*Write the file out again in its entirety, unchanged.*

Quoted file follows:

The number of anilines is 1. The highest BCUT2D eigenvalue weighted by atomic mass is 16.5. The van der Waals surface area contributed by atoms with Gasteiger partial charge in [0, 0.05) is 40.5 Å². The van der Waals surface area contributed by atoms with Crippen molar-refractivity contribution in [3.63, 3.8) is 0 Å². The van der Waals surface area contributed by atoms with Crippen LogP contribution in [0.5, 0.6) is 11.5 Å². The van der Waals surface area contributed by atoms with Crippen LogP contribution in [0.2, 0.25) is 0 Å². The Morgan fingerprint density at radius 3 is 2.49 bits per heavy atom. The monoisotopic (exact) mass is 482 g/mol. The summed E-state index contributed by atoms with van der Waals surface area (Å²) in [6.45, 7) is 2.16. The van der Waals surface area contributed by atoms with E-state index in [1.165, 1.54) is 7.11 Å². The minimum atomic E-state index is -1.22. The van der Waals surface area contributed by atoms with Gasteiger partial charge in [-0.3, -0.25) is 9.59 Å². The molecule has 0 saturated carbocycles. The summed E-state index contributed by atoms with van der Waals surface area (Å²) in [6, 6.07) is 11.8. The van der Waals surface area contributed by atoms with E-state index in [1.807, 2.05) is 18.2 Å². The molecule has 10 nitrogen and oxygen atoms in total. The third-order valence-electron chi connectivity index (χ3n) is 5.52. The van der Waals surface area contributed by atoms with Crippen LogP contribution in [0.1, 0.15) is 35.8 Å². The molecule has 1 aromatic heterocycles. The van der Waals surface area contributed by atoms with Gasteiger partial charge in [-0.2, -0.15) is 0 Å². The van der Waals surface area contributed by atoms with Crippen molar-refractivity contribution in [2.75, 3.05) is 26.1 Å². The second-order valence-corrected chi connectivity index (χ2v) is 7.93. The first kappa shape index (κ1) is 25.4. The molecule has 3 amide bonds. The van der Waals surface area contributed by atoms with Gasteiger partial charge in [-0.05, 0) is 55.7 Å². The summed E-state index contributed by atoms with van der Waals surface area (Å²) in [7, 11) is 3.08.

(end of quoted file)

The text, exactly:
The number of anilines is 1. The highest BCUT2D eigenvalue weighted by atomic mass is 16.5. The van der Waals surface area contributed by atoms with Gasteiger partial charge in [0, 0.05) is 40.5 Å². The van der Waals surface area contributed by atoms with Crippen molar-refractivity contribution in [3.63, 3.8) is 0 Å². The van der Waals surface area contributed by atoms with Crippen LogP contribution in [0.5, 0.6) is 11.5 Å². The van der Waals surface area contributed by atoms with Crippen LogP contribution in [0.2, 0.25) is 0 Å². The Morgan fingerprint density at radius 3 is 2.49 bits per heavy atom. The monoisotopic (exact) mass is 482 g/mol. The summed E-state index contributed by atoms with van der Waals surface area (Å²) in [6.45, 7) is 2.16. The van der Waals surface area contributed by atoms with E-state index in [1.165, 1.54) is 7.11 Å². The minimum atomic E-state index is -1.22. The van der Waals surface area contributed by atoms with Gasteiger partial charge in [-0.3, -0.25) is 9.59 Å². The molecule has 0 saturated carbocycles. The summed E-state index contributed by atoms with van der Waals surface area (Å²) in [6, 6.07) is 11.8. The van der Waals surface area contributed by atoms with E-state index in [1.807, 2.05) is 18.2 Å². The molecule has 10 nitrogen and oxygen atoms in total. The third-order valence-electron chi connectivity index (χ3n) is 5.52. The van der Waals surface area contributed by atoms with Crippen LogP contribution in [0.1, 0.15) is 35.8 Å². The molecule has 1 aromatic heterocycles. The van der Waals surface area contributed by atoms with Gasteiger partial charge in [-0.2, -0.15) is 0 Å². The van der Waals surface area contributed by atoms with Crippen molar-refractivity contribution in [2.75, 3.05) is 26.1 Å². The second-order valence-corrected chi connectivity index (χ2v) is 7.93. The first kappa shape index (κ1) is 25.4. The molecule has 3 amide bonds. The van der Waals surface area contributed by atoms with Gasteiger partial charge in [-0.05, 0) is 55.7 Å². The summed E-state index contributed by atoms with van der Waals surface area (Å²) in [7, 11) is 3.08.